Tyreek Hill and a deeper level of redemption
By Matt Conner
A closer look at the deeper redemption at work in the life of Tyreek Hill and what we all might be able to take away from his story.
“Ring the bells that still can ring
Forget your perfect offering
There is a crack, a crack in everything
That’s how the light gets in.” -Leonard Cohen, “Anthem”
Late Sunday night, while shedding himself of his uniform, Tyreek Hill did his best to rid himself of the familiar grime of a game. The dirt from the field, the likely drips of blood from untold injuries, the sweat from running faster than anyone else—all commonplace elements in the locker room when all is said and done for the Kansas City Chiefs wide receiver. But on this night, getting cleaned up meant to scrub off a bit more than normal—the remaining remnants of an overpriced beer thrown at him from the stands of Gillette Stadium.
By now the clip is ubiquitous, a viral video of a New England Patriots fan greeting Tyreek Hill after scoring a touchdown by throwing his beer in the player’s face. Authorities were contacted. The Pats issued a statement. The fan was identified. If rules are followed, the young man will never again be able to root for his favorite team on their home field. His privileges have been revoked.
An undertow remains from this story, however, because the victim here has not been the victim in years past. Instead, he’s been the offender, a tragic story with a different victim. Tyreek Hill’s own history with domestic violence has resurfaced with this headline, as it does every time he’s the story’s subject. It’s a trend that will continue as long as he plays in the National Football League.
* * *
Tears and beer have gone together ever since Hank Williams, Sr. first put them together back in 1950.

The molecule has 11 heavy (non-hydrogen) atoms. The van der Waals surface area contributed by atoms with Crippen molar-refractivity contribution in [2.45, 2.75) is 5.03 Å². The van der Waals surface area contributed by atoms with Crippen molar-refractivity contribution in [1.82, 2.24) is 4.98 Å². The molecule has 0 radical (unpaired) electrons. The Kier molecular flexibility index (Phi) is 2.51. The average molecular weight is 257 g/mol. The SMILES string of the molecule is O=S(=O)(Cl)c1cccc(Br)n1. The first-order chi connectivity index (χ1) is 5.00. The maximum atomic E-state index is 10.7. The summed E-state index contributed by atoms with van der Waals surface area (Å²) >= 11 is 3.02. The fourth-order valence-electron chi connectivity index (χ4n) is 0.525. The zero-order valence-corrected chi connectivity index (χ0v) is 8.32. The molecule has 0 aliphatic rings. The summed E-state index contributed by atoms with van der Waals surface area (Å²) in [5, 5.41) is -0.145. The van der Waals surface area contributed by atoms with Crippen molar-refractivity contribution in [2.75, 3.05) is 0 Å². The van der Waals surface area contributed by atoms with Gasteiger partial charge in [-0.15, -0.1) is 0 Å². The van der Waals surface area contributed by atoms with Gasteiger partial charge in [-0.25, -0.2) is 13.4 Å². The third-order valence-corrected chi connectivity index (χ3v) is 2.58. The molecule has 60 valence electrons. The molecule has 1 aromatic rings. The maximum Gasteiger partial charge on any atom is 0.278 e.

They were certainly present a few nights ago. I was catching up with Steve, an old friend I hadn’t seen in several years. Over the course of a couple hours (and plenty of IPAs), he told me about his wife, his newborn daughter, his journey back to school. Then I asked about the Exodus House.
The last time I saw Steve, he was running a men’s transitional shelter for guys in recovery or coming out of prison. The house itself was small and the budget much smaller. Steve and another friend were the live-in staff who would facilitate the schedule and shepherd the community of up to five other guys who needed a leg up. The guys received free counseling, attended numerous 12-step group meetings each week, were offered career services to help them find gainful employment and, of course, food and shelter.
I would go over the house myself some nights. The guys were always very friendly and open. They’d made a wreck of their lives and seemed grateful that anyone would even care to hear their stories. We had community meals there once or twice each week, so it was an easy time to gather with other neighbors and these residents trying to turn their lives around.
As I sat in this beer garden with Steve, I asked him about some of the old guys.
Off the deep end.
What about Anthony?
Got a bunch of back-dated disability money from the government and took off on his own.
Steve lit up. “Dude, have you not heard about Phil? He was our first graduate. We got him a job as a line cook at the local country club and he kept moving up. The guy saved money to buy his own pottery wheel and equipment and he ran with the art classes we got him into. Now he’s a self-employed potter full-time making mugs for local coffee shops and vases and the like. In fact, he’s even a live-in staff member now working with the guys because he wants to help others make the same changes.”
Then came the other stories. One after another, this small house that can only hold a handful of men at one time has slowly but surely been changing lives in an impoverished Midwestern town. Steve moved out a few years ago. The program runs itself, with live-in staff now comprised of former addicts and a retired addictions counselor—an incredible feat considering the annual budget is only $30K.